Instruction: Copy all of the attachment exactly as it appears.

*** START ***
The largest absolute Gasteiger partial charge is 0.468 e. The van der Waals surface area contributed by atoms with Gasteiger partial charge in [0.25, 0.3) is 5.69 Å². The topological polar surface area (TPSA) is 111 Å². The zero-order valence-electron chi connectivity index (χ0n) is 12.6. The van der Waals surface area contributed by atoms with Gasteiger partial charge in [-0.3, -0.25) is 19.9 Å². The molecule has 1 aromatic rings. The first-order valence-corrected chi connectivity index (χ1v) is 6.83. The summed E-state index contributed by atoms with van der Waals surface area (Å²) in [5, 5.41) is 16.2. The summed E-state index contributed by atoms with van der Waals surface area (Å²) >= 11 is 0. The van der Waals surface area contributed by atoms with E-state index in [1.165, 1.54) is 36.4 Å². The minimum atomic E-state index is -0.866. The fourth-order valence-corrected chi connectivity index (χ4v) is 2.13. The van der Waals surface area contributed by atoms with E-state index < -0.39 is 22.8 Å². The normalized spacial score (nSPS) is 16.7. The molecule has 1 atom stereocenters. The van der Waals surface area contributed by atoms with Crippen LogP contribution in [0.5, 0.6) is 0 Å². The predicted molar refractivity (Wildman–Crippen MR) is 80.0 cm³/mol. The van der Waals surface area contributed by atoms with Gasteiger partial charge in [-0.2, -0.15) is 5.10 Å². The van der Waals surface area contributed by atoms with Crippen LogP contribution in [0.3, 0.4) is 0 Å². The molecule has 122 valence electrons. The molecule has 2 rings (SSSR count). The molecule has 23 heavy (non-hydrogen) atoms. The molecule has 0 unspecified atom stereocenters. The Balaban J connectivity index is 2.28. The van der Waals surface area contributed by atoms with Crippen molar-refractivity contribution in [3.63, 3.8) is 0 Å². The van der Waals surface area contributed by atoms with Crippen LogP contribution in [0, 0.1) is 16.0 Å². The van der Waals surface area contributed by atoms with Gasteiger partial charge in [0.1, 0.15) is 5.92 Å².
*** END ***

The largest absolute Gasteiger partial charge is 0.468 e. The van der Waals surface area contributed by atoms with Gasteiger partial charge in [0.25, 0.3) is 5.69 Å². The topological polar surface area (TPSA) is 111 Å². The zero-order valence-electron chi connectivity index (χ0n) is 12.6. The van der Waals surface area contributed by atoms with Gasteiger partial charge in [-0.3, -0.25) is 19.9 Å². The molecule has 1 aromatic rings. The first-order valence-corrected chi connectivity index (χ1v) is 6.83. The summed E-state index contributed by atoms with van der Waals surface area (Å²) in [5, 5.41) is 16.2. The summed E-state index contributed by atoms with van der Waals surface area (Å²) >= 11 is 0. The van der Waals surface area contributed by atoms with E-state index in [1.165, 1.54) is 36.4 Å². The minimum atomic E-state index is -0.866. The fourth-order valence-corrected chi connectivity index (χ4v) is 2.13. The van der Waals surface area contributed by atoms with E-state index < -0.39 is 22.8 Å². The normalized spacial score (nSPS) is 16.7. The molecule has 1 atom stereocenters. The van der Waals surface area contributed by atoms with Crippen LogP contribution in [0.5, 0.6) is 0 Å². The predicted molar refractivity (Wildman–Crippen MR) is 80.0 cm³/mol. The van der Waals surface area contributed by atoms with Gasteiger partial charge in [-0.2, -0.15) is 5.10 Å². The van der Waals surface area contributed by atoms with Crippen LogP contribution in [0.3, 0.4) is 0 Å². The molecule has 122 valence electrons. The molecule has 2 rings (SSSR count). The molecule has 23 heavy (non-hydrogen) atoms. The molecule has 0 unspecified atom stereocenters. The Balaban J connectivity index is 2.28. The van der Waals surface area contributed by atoms with Crippen molar-refractivity contribution in [3.63, 3.8) is 0 Å². The van der Waals surface area contributed by atoms with Crippen LogP contribution in [0, 0.1) is 16.0 Å². The van der Waals surface area contributed by atoms with Gasteiger partial charge in [0.1, 0.15) is 5.92 Å².